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How to leave sportswriting and never regret a second

Discussion in 'Journalism topics only' started by Inky_Wretch, Apr 25, 2019.

  1. Smallpotatoes

    Smallpotatoes Well-Known Member

    On Thursday, I'm starting a job driving for a company that services rental cars.

    It's a little disheartening to think that's the best I can do, but with no transferable skills, at least nothing sets me apart from anyone else, maybe it really is the best I can do.
  2. Fredrick

    Fredrick Well-Known Member

    Great piece. I liked his line about 'when they get fired.' Not 'if.' Let's face it, Fredrick has said it before, but our business is not employee-friendly.
  3. WriteThinking

    WriteThinking Well-Known Member

    Don't be disheartened, Smallpotatoes. Just go in open-minded and open-hearted, and see what happens. Especially at first, look at it almost like a break, if that's what you have to do. It might, surprisingly, turn out to be a nice change of pace. When I first started in retail, I certainly wasn't thrilled, but I found that the fact that it was so different was actually helpful. It allowed me/forced me to move on, more easily and more healthfully.

    It made it so I didn't ruminate quite so much about the negative end to my all-consuming newspaper career, because there just wasn't time, and because it was so different that my two lives just couldn't be compared, and so, they weren't. And they still aren't.

    As with anything in life, it also doesn't necessarily have to be forever. If you hate it, or it doesn't work out for whatever reason, remember that, and try something else.
    Last edited: Apr 28, 2019
    cake in the rain likes this.
  4. TheSportsPredictor

    TheSportsPredictor Well-Known Member

    This is the most ironic job ever.
    TigerVols and JC like this.
  5. HanSenSE

    HanSenSE Well-Known Member

    I can identify with this as well. Been working at a grocery store for the last two years (but keep my thumbs in the business by doing a little stringing for the local paper and helping moderate a baseball group on Facebook - not to forget this place, of course). It's liberating knowing, no matter how busy it is, when the schedule says your shift is up, you go home. Pay isn't as much, but the health plan is equal to or beats what I've had in most places, and nothing has prepared me for the BS from some customers like "You always cover Podunk East but never cover Podunk West."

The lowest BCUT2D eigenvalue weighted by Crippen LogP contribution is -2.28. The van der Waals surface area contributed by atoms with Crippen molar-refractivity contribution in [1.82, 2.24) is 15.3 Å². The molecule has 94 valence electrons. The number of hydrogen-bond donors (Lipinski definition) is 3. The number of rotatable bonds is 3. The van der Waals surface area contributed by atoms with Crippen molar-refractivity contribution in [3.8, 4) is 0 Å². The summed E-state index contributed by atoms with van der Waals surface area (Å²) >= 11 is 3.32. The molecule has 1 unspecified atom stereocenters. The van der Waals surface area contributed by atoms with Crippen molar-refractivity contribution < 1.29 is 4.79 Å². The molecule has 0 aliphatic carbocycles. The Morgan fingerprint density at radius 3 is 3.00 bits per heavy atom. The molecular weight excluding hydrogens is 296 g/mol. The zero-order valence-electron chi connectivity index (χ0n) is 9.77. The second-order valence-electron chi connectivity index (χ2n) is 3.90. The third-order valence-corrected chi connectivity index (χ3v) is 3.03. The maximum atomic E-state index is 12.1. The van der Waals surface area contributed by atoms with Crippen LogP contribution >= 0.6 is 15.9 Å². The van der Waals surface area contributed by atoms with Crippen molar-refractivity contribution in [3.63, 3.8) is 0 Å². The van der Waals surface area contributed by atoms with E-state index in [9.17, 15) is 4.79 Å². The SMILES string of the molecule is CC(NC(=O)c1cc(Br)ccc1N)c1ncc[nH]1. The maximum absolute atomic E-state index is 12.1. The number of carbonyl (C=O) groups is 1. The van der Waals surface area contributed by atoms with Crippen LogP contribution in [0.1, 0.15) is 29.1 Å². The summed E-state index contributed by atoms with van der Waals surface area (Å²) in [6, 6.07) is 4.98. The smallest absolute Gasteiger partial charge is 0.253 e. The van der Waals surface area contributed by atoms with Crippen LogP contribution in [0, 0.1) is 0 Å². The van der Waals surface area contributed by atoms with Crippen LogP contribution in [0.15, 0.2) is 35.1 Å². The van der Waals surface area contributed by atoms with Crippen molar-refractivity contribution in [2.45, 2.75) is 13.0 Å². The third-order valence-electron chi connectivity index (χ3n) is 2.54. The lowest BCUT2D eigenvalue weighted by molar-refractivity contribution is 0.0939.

6. Smallpotatoes

    Smallpotatoes Well-Known Member

    I'm still doing some stringing and wanted to do an overnight shift so I could keep doing that if possible. The shift schedule wasn't quite what I expected, with it starting at 8 p.m. and ending at 6:30 a.m., 4 days a week. There is no paid sick, holiday or vacation time and I have to wait six months before being eligible for health insurance. I also pays less than the job that I got laid off from almost three months ago.

    On the other hand, with the summer coming up and the lack of high school sports, there won't be much stringer work. I'll need something. I may as well do it and give it my best shot.
  7. goalmouth

    goalmouth Well-Known Member

    That was barfingly disingenuous. Too proud to take unemployment? Catch me, I'm falling!
  8. CD Boogie

    CD Boogie Well-Known Member

    You have transferable skills, man. You've interviewed strangers on the fly, know how to write, edit, maybe do layout. Look into communications jobs. They love former journalists.
  9. Smallpotatoes

    Smallpotatoes Well-Known Member

    The hiring managers, or more likely the computer programs reading my resume, have a somewhat different perspective.

    I feel like I'm being pigeonholed into sportswriting because maybe the subject matter that I've dealt with for the last two decades matters more than the skills.

    I think I've also come to realize that the transferable skills that I thought I could sell and a dollar could buy me something at the Dollar Tree. They're the bare-minimum things that it's assumed that everyone applying for those jobs have and not something that sets me apart from anyone else.
  10. Baron Scicluna

    Baron Scicluna Well-Known Member

    Ever think about going back to school to learn something about else? There are programs and scholarships out there that assist with the financial aspect. Good luck.
  11. Smallpotatoes

    Smallpotatoes Well-Known Member

    Yes. I think at some point that may be the thing to do.
  12. Inky_Wretch

    Inky_Wretch Well-Known Member

    Hey @Smallpotatoes hit up every marketing gig you can find. Every company and brand is looking for content producers now. They want bloggers, videographers, podcasters, etc who can tell stories to attract consumers to their sites - that falls right into the journalism wheelhouse.
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